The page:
Nothing Like Yesterday: World of Warcraft’s Big Changes
To say that World of Warcraft is very different from what it was fourteen years ago would be a huge understatement. That’s because like all MMOs, Blizzard’s long-running Tolkien-esque theme park, which is still the biggest in the genre, has gone through numerous changes. While some of those changes were indeed good, some were downright bad. Regardless, the game is no longer what it once was.
All About How It Feels
First and foremost, the most noticeable aspect of World of Warcraft that has changed over the years is its sheer size and scale. When the game was new, a lot of players felt that Azeroth was a huge expanse. That’s because it truly is. But even the most colossal of game worlds is going to start feeling small once players become accustomed to it. Thus, Blizzard decided to expand it and make it actually bigger, giving players new cities, open areas, and dungeons to explore and take on during their grind.
At the same time, however, devs decided to put numerous improvements and functions that have made travelling easy. Inadvertently, it made the game feel less grand in scale, with almost everyone teleporting from one place to another in a matter of seconds regardless of distance.
It wouldn’t be right to take away all those conveniences for the sake of role-playing and nostalgia, but it’s undeniable that a lot of players miss the feeling of actually travelling the world.
Lore to Grind For
Another aspect about WoW that seems to have evolved would be how challenging the game is, as well as how special it is to be a part of the lore. In its earlier days, when the level cap was still at 60, it took players months of grinding to max their levels. And when they finally did so, their reward was, well, more grinding. This time around, for endgame gear, which in turn will give you access to tough content that will give you even lots of WoW Gold, rare WoW mount, more powerful endgame gear.
More importantly, for a lot of players who are concerned about the lore – and there are quite a lot –these end-of-endgame content gives them the opportunity to not just know about what has happened to the story as a whole and their beloved characters, but also participate in them. A good example of this would be Icecrown Citadel, where players would have to power through eleven raid bosses in order to finally have the chance to kill Arthas, the Lich King himself.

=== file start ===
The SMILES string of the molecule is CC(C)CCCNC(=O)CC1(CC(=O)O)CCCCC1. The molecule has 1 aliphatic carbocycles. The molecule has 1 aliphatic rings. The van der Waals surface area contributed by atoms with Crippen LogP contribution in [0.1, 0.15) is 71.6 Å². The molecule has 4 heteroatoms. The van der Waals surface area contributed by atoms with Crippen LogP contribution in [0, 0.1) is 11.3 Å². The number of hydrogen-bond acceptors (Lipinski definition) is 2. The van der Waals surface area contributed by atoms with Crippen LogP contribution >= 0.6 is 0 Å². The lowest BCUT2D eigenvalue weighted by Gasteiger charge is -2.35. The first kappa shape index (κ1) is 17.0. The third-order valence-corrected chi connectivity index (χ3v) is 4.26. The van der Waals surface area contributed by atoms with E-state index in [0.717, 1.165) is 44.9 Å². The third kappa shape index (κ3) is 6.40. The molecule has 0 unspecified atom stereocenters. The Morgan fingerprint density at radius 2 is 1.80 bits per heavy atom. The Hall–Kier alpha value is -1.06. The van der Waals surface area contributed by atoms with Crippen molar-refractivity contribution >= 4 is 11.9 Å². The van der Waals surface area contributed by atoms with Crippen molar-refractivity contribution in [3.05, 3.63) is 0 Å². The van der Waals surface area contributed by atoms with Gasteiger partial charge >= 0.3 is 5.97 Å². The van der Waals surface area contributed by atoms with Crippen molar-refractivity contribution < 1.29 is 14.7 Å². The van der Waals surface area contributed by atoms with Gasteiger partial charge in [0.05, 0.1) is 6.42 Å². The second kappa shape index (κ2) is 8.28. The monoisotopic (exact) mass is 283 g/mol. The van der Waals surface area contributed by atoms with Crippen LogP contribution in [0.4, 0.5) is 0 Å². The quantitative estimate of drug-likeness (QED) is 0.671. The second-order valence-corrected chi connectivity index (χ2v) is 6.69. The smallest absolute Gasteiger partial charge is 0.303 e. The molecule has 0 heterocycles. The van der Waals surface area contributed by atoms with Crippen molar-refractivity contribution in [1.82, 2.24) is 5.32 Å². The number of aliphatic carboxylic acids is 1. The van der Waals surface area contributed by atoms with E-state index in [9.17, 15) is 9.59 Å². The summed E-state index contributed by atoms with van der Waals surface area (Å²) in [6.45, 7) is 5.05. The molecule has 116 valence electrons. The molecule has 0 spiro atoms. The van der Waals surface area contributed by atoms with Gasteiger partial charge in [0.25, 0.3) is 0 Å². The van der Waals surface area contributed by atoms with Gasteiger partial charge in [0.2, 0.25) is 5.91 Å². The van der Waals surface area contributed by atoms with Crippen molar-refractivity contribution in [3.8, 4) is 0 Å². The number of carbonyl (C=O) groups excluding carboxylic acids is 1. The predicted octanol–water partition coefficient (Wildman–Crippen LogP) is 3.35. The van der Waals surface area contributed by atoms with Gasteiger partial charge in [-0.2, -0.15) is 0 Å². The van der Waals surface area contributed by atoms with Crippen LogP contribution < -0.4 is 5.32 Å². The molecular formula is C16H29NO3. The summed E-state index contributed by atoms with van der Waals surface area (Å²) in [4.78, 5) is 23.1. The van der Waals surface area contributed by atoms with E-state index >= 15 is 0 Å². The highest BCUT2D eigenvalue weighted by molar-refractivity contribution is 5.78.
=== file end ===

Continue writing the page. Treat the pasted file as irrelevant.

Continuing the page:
This is in stark contrast with how the game was ever since Legion, wherein players are given a powerful Artifact Weapon right at the very start of the expansion. It’s cool and powerful, and being given one is never a bad thing. However, it does take away the sense of reward, as it’s just given to players instead of being earned. Plus, right at the very beginning, you are already hailed as some sort of “chosen one” who’s worthy to wield it. Being this much-awaited man of the hour and being given a powerful weapon right off the bat–it sounds more like a cliché rather than an achievement.
Now it may seem like the changes done to WoW are starting to take away what made the game great, to begin with, but there is one upside: the game is currently very welcoming to new blood. Thanks to many innovations that have made the game a lot more palatable, the post-Legion era has become the second best time to join WoW, with its official launch being first. And with Battle for Azeroth reigniting the old Alliance vs. Horde tiff, thus giving the game a World of Warcraft II feel, Azeroth’s two major factions are going to need fresh meat. There’s a silver lining in everything after all.
Fourteen years and still staying strong – that’s World of Warcraft for you. How? Through constant changes! Evolution is the name of the game. If it were the same as it was on launch, the longest-running MMO wouldn’t have had a run that is undoubtedly still good. So, for better or worse, embrace change, for that is the only thing that’s permanent, be it on Earth or Azeroth.